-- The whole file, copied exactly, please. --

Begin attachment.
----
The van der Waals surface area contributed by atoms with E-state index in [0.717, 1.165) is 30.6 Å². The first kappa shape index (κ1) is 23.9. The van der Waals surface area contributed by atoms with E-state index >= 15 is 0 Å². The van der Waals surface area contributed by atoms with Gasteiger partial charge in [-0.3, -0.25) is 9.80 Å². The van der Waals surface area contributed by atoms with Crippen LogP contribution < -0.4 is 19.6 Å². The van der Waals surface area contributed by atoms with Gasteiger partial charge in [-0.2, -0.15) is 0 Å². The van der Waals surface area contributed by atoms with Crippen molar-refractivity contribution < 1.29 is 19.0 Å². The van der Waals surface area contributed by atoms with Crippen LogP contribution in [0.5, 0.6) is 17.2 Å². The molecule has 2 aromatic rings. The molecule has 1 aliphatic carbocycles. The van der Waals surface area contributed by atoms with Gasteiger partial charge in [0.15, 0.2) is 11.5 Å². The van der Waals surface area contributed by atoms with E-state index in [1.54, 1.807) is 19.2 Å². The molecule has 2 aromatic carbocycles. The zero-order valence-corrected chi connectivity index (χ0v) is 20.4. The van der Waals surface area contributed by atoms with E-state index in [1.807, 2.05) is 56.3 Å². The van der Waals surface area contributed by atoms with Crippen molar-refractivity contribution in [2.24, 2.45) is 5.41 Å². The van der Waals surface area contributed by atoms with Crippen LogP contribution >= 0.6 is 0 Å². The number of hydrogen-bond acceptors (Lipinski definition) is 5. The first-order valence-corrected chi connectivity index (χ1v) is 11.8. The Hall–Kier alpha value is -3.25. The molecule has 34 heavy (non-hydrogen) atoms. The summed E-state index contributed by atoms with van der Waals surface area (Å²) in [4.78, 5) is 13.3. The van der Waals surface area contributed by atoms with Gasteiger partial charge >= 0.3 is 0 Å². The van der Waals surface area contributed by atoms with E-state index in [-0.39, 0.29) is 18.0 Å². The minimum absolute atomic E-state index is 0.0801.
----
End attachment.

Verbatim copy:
The van der Waals surface area contributed by atoms with E-state index in [0.717, 1.165) is 30.6 Å². The first kappa shape index (κ1) is 23.9. The van der Waals surface area contributed by atoms with E-state index >= 15 is 0 Å². The van der Waals surface area contributed by atoms with Gasteiger partial charge in [-0.3, -0.25) is 9.80 Å². The van der Waals surface area contributed by atoms with Crippen LogP contribution < -0.4 is 19.6 Å². The van der Waals surface area contributed by atoms with Gasteiger partial charge in [-0.2, -0.15) is 0 Å². The van der Waals surface area contributed by atoms with Crippen molar-refractivity contribution < 1.29 is 19.0 Å². The van der Waals surface area contributed by atoms with Crippen LogP contribution in [0.5, 0.6) is 17.2 Å². The molecule has 2 aromatic rings. The molecule has 1 aliphatic carbocycles. The van der Waals surface area contributed by atoms with Gasteiger partial charge in [0.15, 0.2) is 11.5 Å². The van der Waals surface area contributed by atoms with E-state index in [1.54, 1.807) is 19.2 Å². The molecule has 2 aromatic carbocycles. The zero-order valence-corrected chi connectivity index (χ0v) is 20.4. The van der Waals surface area contributed by atoms with E-state index in [1.807, 2.05) is 56.3 Å². The van der Waals surface area contributed by atoms with Crippen molar-refractivity contribution in [2.24, 2.45) is 5.41 Å². The van der Waals surface area contributed by atoms with Crippen LogP contribution >= 0.6 is 0 Å². The number of hydrogen-bond acceptors (Lipinski definition) is 5. The first-order valence-corrected chi connectivity index (χ1v) is 11.8. The Hall–Kier alpha value is -3.25. The molecule has 34 heavy (non-hydrogen) atoms. The summed E-state index contributed by atoms with van der Waals surface area (Å²) in [4.78, 5) is 13.3. The van der Waals surface area contributed by atoms with Gasteiger partial charge >= 0.3 is 0 Å². The van der Waals surface area contributed by atoms with E-state index in [-0.39, 0.29) is 18.0 Å². The minimum absolute atomic E-state index is 0.0801.